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An epistemology of patient safety research: a framework for study design and interpretation. Part 3. End points and measurement

Lookup NU author(s): Emeritus Professor Richard Thomson


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This article builds on the previous two articles in this series, which focused on an evaluation framework and study designs for patient safety research. The current article focuses on what to measure as evidence of safety and how these measurements can be undertaken. It considers four different end points, highlighting their methodological advantages and disadvantages: patient outcomes, fidelity, intervening variables and clinical error. The choice of end point depends on the nature of the intervention being evaluated and the patient safety problem it has been designed to address. This paper also discusses the different methods of measuring error, reviewing best practice and paying particular attention to case note review. Two key issues with any method of data collection are ensuring construct validity and reliability. Since no end point or method of data collection is infallible, the present authors advocate the use of multiple end points and methods where feasible.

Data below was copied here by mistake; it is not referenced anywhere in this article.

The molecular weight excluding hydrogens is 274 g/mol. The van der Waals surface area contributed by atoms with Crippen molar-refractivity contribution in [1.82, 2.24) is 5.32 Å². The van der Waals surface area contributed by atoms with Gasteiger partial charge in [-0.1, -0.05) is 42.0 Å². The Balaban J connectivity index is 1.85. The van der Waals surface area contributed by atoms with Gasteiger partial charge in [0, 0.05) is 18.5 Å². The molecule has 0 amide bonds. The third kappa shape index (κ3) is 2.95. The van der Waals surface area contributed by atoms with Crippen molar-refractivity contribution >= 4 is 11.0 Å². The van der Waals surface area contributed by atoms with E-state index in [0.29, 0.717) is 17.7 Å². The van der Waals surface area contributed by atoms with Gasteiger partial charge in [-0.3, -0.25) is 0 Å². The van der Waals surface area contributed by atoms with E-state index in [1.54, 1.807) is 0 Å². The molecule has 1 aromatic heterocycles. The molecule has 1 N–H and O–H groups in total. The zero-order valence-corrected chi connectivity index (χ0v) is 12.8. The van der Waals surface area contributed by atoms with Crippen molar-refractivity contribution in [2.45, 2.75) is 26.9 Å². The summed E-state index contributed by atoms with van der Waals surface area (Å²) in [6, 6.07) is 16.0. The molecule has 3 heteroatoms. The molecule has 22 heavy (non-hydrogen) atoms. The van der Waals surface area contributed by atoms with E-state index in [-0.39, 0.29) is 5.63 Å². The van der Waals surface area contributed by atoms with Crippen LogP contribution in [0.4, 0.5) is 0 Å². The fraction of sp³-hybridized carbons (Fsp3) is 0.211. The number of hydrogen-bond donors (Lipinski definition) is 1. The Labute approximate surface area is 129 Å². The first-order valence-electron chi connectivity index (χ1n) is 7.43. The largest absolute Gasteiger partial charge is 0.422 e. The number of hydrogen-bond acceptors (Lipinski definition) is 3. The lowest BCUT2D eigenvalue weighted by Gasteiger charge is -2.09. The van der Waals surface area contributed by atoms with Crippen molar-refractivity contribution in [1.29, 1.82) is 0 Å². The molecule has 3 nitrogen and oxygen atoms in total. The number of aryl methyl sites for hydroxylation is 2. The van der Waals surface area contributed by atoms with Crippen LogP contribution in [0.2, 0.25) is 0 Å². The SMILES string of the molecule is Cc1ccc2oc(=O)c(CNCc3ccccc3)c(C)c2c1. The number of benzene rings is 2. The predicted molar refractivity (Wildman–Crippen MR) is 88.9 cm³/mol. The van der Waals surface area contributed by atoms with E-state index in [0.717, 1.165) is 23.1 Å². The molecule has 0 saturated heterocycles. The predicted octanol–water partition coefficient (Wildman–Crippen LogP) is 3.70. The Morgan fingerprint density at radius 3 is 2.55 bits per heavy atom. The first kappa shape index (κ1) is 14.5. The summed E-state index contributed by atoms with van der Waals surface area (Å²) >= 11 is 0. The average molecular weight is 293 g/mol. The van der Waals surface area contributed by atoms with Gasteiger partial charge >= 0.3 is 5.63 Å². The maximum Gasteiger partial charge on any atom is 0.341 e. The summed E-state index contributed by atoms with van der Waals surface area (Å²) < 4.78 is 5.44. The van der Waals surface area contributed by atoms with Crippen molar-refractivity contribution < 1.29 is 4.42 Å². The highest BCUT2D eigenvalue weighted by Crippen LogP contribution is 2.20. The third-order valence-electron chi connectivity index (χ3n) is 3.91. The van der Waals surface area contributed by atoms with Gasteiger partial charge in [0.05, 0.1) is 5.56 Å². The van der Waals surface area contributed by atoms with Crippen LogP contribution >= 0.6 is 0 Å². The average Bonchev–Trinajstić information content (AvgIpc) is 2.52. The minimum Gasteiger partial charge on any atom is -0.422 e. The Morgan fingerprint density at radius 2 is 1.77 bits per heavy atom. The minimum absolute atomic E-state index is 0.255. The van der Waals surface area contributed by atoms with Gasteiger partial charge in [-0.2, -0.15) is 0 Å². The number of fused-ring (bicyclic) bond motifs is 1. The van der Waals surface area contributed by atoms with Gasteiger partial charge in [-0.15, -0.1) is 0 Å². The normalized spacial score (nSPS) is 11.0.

Publication metadata

Author(s): Brown C, Hofer T, Johal A, Thomson R, Nicholl J, Franklin BD, Lilford RJ

Publication type: Article

Publication status: Published

Journal: Quality and Safety in Health Care

Year: 2008

Volume: 17

Issue: 3

Pages: 170-177

ISSN (print): 1475-3898

ISSN (electronic): 1475-3901

Publisher: BMJ Group


DOI: 10.1136/qshc.2007.023655


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